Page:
Photo: by David Elikwu, in Nice

63: Nobody cares 📵

Newsletter 🗞 May 9, 2022

Sometimes you will be out in the field, pushing the limits of expectation, on the verge of changing the world, and not a single soul will care.

The masses often sleepwalk through innovation. You can only make great things if you’re willing to be ignored and unafraid of going unnoticed.

You have to care enough about doing the work and sharing your gift that you’re unfazed by the lack of recognition you receive.

People may not thank you for your service. They may not nominate you for accolades. They may not recommend your product to friends and relatives. They may not even bat an eye. But you must forge on anyway.



The chance to own the telephone

When Alexander Graham Bell invented the telephone he immediately tried to sell the device.

His first port of call was Western Union. You may know them only for money transfers now (if you know their name at all), but at this point in time, they were one of the biggest communication technology companies on the planet.

They glanced in his direction, evaluated his prospects, analysed his device carefully, and promptly rejected him.

This was their reasoning:

“The telephone has too many shortcomings to be seriously considered as a potential form of communication”.

They continued, saying:

“The device is inherently of no value to us. What use could this company make of an electric toy?”

Western Union was a behemoth of the telegraph industry. They voraciously ate their competitors and boasted of owning a million miles of telegraph lines.

They saw the phone coming. They held it in their hands. They had a chance to own it.

Now we’re close to having a phone in every pocket in the developed world and the only time you hear the word telegraph is in old-timey movies featuring Benedict Cumberbatch.

The future you don’t see coming

When the iPhone came out some people worried it would never catch on because it didn’t have a physical keyboard.

I’m lifting slides directly from one of the workshops in my course (Career Hyperdrive) now - here’s some quotes from industry leaders at the time, about all the ways in which the iPhone might fail in a market dominated by Blackberrys and Palm Pilots.

In the words of Jeff Bezos, innovation requires a long-term willingness to be misunderstood.

You do something that you genuinely believe in, think you have conviction about, but for a long period of time well-meaning people may criticise that effort.

There’s often a big gap between changing the world, and the world being changed.

Innovation lives in the gap between the two, and so do courage and audacity.

Sometimes the innovation gap is so wide you’re not sure what’s on the other side. Sometimes it’s greatness. At other times it is humility. But you have to make a bet and stick to your guns.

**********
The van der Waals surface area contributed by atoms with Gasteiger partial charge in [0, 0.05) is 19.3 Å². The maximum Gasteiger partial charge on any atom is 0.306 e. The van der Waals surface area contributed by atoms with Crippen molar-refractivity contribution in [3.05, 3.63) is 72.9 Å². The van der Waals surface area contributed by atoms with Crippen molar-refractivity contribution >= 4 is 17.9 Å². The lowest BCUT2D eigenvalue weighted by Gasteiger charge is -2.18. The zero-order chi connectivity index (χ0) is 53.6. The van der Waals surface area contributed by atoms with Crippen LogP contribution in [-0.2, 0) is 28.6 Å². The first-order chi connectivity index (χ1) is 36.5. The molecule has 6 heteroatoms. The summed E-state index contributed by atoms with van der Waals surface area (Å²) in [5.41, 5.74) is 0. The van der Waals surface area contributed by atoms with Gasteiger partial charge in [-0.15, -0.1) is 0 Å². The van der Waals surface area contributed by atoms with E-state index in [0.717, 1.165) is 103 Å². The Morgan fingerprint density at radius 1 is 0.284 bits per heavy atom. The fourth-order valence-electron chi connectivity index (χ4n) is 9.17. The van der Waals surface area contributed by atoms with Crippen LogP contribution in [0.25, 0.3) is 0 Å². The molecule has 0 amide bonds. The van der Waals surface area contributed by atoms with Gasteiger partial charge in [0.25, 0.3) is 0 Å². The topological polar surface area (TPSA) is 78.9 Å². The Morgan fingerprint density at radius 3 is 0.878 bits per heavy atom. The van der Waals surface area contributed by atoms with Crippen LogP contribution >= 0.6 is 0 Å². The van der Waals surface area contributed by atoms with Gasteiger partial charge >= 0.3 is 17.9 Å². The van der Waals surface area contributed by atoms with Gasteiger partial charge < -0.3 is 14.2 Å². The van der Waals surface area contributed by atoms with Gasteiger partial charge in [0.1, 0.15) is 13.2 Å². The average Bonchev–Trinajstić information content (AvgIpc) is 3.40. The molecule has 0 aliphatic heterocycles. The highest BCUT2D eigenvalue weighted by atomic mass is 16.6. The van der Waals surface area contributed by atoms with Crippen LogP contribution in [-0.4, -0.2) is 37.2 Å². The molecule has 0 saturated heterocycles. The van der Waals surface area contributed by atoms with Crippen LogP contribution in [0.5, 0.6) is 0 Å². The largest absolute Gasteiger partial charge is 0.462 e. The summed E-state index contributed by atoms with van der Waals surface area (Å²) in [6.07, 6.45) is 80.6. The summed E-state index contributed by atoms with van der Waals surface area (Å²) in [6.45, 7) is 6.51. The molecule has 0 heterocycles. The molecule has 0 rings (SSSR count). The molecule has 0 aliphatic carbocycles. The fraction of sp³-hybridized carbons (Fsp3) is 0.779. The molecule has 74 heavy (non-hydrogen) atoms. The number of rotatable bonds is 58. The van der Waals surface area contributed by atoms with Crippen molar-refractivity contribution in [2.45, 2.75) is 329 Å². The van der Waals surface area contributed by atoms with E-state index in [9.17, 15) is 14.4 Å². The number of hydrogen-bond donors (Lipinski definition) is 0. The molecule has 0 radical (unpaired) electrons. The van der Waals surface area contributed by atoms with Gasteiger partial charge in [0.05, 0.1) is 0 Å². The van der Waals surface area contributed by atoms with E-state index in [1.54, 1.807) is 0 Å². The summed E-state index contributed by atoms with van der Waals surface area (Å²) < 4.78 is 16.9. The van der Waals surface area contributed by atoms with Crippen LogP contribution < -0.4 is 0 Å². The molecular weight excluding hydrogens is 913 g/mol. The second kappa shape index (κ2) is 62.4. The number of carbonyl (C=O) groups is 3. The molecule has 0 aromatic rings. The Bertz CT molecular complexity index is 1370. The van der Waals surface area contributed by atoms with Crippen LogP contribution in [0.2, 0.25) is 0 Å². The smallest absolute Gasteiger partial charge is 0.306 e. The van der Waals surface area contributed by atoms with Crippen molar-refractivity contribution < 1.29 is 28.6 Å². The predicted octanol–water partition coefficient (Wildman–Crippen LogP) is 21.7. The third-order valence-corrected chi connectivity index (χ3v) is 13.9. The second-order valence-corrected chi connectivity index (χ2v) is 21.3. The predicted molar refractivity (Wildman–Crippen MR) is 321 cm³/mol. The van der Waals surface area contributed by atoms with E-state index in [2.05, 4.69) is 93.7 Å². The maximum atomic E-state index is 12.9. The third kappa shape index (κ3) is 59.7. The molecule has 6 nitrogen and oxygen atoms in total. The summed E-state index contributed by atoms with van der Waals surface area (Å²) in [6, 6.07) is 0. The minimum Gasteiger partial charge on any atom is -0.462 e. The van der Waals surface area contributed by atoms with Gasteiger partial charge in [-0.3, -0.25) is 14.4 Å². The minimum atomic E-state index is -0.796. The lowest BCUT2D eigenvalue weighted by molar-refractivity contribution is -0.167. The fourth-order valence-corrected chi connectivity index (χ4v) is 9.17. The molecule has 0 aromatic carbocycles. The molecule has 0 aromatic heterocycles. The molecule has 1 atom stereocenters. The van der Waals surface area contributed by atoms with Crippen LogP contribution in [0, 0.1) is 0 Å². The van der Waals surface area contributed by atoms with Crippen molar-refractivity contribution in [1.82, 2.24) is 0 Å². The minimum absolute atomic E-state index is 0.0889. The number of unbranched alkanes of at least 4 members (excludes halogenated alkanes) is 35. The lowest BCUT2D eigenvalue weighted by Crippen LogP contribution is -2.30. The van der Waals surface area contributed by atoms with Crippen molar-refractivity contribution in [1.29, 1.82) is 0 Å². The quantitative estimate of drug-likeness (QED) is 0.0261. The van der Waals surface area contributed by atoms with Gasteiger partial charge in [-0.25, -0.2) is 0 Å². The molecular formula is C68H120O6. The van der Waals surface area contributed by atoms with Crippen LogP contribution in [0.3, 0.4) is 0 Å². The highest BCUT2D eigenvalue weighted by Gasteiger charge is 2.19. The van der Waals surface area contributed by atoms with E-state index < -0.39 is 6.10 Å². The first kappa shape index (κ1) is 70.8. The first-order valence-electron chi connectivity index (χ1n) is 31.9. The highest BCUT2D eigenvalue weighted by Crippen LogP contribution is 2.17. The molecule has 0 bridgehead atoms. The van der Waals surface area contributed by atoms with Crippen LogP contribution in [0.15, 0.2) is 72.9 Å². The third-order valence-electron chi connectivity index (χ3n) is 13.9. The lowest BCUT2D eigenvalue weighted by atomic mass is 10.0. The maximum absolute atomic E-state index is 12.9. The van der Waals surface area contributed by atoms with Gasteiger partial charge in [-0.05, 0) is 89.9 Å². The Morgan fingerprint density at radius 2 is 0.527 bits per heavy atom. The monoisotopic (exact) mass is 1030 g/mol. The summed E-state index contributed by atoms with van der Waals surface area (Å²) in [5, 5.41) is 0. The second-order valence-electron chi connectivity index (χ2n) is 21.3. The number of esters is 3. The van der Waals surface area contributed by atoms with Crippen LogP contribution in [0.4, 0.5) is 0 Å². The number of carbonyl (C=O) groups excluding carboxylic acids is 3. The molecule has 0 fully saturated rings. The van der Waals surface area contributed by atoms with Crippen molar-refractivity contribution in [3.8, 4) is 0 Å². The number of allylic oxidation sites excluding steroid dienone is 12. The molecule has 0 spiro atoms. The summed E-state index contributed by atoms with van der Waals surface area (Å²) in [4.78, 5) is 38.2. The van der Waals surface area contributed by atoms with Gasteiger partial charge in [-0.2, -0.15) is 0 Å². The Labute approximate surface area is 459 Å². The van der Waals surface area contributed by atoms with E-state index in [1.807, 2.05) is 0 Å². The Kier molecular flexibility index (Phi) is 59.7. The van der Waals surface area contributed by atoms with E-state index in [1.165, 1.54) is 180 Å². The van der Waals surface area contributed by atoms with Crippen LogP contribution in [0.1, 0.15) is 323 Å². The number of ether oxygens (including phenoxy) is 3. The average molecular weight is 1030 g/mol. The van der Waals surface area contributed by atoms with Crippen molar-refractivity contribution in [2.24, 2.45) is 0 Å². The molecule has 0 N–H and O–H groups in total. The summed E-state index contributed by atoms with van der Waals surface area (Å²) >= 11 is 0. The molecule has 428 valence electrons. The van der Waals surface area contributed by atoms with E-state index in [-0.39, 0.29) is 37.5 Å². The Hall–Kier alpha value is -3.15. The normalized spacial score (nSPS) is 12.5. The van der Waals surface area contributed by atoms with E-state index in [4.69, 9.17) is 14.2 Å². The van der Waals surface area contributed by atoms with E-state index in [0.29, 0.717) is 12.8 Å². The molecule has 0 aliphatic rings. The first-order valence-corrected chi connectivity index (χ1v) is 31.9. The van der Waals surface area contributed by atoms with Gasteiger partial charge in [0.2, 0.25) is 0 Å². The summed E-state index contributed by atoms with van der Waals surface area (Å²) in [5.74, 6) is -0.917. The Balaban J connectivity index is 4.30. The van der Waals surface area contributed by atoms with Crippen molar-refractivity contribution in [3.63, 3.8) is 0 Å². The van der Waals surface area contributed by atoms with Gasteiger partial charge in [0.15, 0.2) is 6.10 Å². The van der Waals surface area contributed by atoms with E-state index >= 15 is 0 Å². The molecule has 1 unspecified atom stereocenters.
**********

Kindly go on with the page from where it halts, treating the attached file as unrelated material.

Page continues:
Inventing something great is only half the battle. Next, you have to convince people to cross the bridge to the future you have built for them.

To steal an analogy from Mike Maples, great startup founders don't try to build great startups. They don't build something that will work right now. And they don’t just build for the future, what’s on the near horizon.

World class founders are time travellers who can build IN the future. They build what comes next and convince us to take a leap of faith and join them there.

That’s how Apple convinced us to get rid of wired headphones, how Uber convinced us to get into cars late at night with strange men, and how Airbnb convinced us we could let strangers sleep in our homes while we were abroad.

Right before your eyes

Would you believe that four whole years passed between the Wright Brothers’ first flight and the point at which people finally decided to pay attention?

It wasn’t until May 1908 - nearly half a decade after their first flight, that any experienced reporter thought it was worth taking a look at what they were up to.

It wasn’t that nobody had seen what they were doing. People had. And they’d discounted it as some cheap magic trick. What they were doing was so far ahead of the curve that people saw them flying and couldn’t mentally adjust to the future unfolding before their eyes.

Those boys were FLYING. In the sky. For the first time in human history. For four and a half years. And people just kept walking by.

How many times have you turned your back on something because you were afraid it wouldn’t work out? How many times did you give up because you were convinced it wouldn’t catch on? How many times have you lost conviction because the task was too hard, the horizon was too long, and the odds were too slim that your work would ever materially pay off?

Doing something different, something new, is really hard work. But often it’s worth it.

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